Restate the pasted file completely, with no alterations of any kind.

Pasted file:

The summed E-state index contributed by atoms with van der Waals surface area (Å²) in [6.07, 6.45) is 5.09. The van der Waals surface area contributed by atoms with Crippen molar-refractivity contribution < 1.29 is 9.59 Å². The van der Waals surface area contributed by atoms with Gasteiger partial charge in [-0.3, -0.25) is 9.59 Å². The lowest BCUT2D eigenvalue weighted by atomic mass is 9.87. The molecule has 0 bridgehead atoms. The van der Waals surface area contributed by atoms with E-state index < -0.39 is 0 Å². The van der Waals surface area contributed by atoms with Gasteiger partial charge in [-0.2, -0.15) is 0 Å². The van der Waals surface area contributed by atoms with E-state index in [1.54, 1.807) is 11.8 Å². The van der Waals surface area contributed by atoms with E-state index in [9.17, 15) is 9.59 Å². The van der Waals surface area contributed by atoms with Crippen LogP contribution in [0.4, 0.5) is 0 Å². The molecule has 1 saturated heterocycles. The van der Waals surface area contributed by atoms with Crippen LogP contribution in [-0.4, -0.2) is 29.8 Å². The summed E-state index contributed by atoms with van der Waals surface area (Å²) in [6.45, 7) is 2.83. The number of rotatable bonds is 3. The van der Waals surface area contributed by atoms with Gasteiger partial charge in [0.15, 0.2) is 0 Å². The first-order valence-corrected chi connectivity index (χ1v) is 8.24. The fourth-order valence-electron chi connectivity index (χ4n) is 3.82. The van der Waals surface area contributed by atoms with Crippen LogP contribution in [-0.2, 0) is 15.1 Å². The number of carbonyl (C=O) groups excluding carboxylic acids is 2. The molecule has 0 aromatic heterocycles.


The summed E-state index contributed by atoms with van der Waals surface area (Å²) in [6.07, 6.45) is 5.09. The van der Waals surface area contributed by atoms with Crippen molar-refractivity contribution < 1.29 is 9.59 Å². The van der Waals surface area contributed by atoms with Gasteiger partial charge in [-0.3, -0.25) is 9.59 Å². The lowest BCUT2D eigenvalue weighted by atomic mass is 9.87. The molecule has 0 bridgehead atoms. The van der Waals surface area contributed by atoms with E-state index < -0.39 is 0 Å². The van der Waals surface area contributed by atoms with Gasteiger partial charge in [-0.2, -0.15) is 0 Å². The van der Waals surface area contributed by atoms with E-state index in [1.54, 1.807) is 11.8 Å². The van der Waals surface area contributed by atoms with E-state index in [9.17, 15) is 9.59 Å². The van der Waals surface area contributed by atoms with Crippen LogP contribution in [0.4, 0.5) is 0 Å². The molecule has 1 saturated heterocycles. The van der Waals surface area contributed by atoms with Crippen LogP contribution in [-0.4, -0.2) is 29.8 Å². The summed E-state index contributed by atoms with van der Waals surface area (Å²) in [6.45, 7) is 2.83. The number of rotatable bonds is 3. The van der Waals surface area contributed by atoms with Gasteiger partial charge in [0.15, 0.2) is 0 Å². The first-order valence-corrected chi connectivity index (χ1v) is 8.24. The fourth-order valence-electron chi connectivity index (χ4n) is 3.82. The van der Waals surface area contributed by atoms with Crippen LogP contribution in [-0.2, 0) is 15.1 Å². The number of carbonyl (C=O) groups excluding carboxylic acids is 2. The molecule has 0 aromatic heterocycles.